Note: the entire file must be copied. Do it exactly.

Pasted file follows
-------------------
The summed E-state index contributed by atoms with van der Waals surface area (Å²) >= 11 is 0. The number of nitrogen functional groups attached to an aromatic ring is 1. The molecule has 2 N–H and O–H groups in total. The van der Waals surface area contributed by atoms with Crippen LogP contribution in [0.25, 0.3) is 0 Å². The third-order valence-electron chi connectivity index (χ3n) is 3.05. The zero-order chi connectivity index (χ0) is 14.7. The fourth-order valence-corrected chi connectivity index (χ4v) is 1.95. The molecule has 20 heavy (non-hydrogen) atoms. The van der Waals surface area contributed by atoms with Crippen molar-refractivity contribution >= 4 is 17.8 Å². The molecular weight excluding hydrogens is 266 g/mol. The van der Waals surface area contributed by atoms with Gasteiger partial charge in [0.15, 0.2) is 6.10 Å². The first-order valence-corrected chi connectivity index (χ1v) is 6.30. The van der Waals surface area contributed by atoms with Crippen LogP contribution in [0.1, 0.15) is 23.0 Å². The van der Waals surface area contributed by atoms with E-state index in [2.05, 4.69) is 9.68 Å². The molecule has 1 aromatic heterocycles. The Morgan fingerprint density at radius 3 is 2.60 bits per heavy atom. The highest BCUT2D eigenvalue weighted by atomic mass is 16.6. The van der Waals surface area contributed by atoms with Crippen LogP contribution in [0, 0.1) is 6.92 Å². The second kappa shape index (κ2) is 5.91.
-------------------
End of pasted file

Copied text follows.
The summed E-state index contributed by atoms with van der Waals surface area (Å²) >= 11 is 0. The number of nitrogen functional groups attached to an aromatic ring is 1. The molecule has 2 N–H and O–H groups in total. The van der Waals surface area contributed by atoms with Crippen LogP contribution in [0.25, 0.3) is 0 Å². The third-order valence-electron chi connectivity index (χ3n) is 3.05. The zero-order chi connectivity index (χ0) is 14.7. The fourth-order valence-corrected chi connectivity index (χ4v) is 1.95. The molecule has 20 heavy (non-hydrogen) atoms. The van der Waals surface area contributed by atoms with Crippen molar-refractivity contribution >= 4 is 17.8 Å². The molecular weight excluding hydrogens is 266 g/mol. The van der Waals surface area contributed by atoms with Gasteiger partial charge in [0.15, 0.2) is 6.10 Å². The first-order valence-corrected chi connectivity index (χ1v) is 6.30. The van der Waals surface area contributed by atoms with Crippen LogP contribution in [0.1, 0.15) is 23.0 Å². The van der Waals surface area contributed by atoms with E-state index in [2.05, 4.69) is 9.68 Å². The molecule has 1 aromatic heterocycles. The Morgan fingerprint density at radius 3 is 2.60 bits per heavy atom. The highest BCUT2D eigenvalue weighted by atomic mass is 16.6. The van der Waals surface area contributed by atoms with Crippen LogP contribution in [0, 0.1) is 6.92 Å². The second kappa shape index (κ2) is 5.91.